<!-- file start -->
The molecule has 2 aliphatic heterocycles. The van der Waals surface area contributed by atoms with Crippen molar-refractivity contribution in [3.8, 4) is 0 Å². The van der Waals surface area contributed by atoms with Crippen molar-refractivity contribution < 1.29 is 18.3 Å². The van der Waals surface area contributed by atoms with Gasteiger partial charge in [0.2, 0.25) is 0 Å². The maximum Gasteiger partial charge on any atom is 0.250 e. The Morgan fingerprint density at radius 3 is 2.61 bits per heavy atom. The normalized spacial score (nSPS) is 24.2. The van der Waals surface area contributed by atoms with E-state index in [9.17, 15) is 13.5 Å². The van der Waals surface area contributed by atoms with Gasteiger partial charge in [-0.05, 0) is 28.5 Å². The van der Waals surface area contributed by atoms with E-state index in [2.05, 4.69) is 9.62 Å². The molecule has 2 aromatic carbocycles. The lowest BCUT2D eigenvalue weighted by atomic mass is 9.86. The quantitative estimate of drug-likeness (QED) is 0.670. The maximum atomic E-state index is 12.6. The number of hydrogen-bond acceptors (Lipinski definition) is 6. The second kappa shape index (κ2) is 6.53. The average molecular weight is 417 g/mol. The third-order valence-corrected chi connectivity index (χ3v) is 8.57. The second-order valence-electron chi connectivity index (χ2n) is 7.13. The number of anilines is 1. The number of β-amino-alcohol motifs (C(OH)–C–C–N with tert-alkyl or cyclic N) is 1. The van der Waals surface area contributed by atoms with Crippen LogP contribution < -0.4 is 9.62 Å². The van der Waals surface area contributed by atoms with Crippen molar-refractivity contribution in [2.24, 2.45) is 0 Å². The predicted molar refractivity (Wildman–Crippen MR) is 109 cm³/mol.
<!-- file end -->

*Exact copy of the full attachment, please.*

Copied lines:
The molecule has 2 aliphatic heterocycles. The van der Waals surface area contributed by atoms with Crippen molar-refractivity contribution in [3.8, 4) is 0 Å². The van der Waals surface area contributed by atoms with Crippen molar-refractivity contribution < 1.29 is 18.3 Å². The van der Waals surface area contributed by atoms with Gasteiger partial charge in [0.2, 0.25) is 0 Å². The maximum Gasteiger partial charge on any atom is 0.250 e. The Morgan fingerprint density at radius 3 is 2.61 bits per heavy atom. The normalized spacial score (nSPS) is 24.2. The van der Waals surface area contributed by atoms with E-state index in [9.17, 15) is 13.5 Å². The van der Waals surface area contributed by atoms with Gasteiger partial charge in [-0.05, 0) is 28.5 Å². The van der Waals surface area contributed by atoms with E-state index in [2.05, 4.69) is 9.62 Å². The molecule has 2 aromatic carbocycles. The lowest BCUT2D eigenvalue weighted by atomic mass is 9.86. The quantitative estimate of drug-likeness (QED) is 0.670. The maximum atomic E-state index is 12.6. The number of hydrogen-bond acceptors (Lipinski definition) is 6. The second kappa shape index (κ2) is 6.53. The average molecular weight is 417 g/mol. The third-order valence-corrected chi connectivity index (χ3v) is 8.57. The second-order valence-electron chi connectivity index (χ2n) is 7.13. The number of anilines is 1. The number of β-amino-alcohol motifs (C(OH)–C–C–N with tert-alkyl or cyclic N) is 1. The van der Waals surface area contributed by atoms with Crippen LogP contribution < -0.4 is 9.62 Å². The van der Waals surface area contributed by atoms with Crippen molar-refractivity contribution in [2.24, 2.45) is 0 Å². The predicted molar refractivity (Wildman–Crippen MR) is 109 cm³/mol.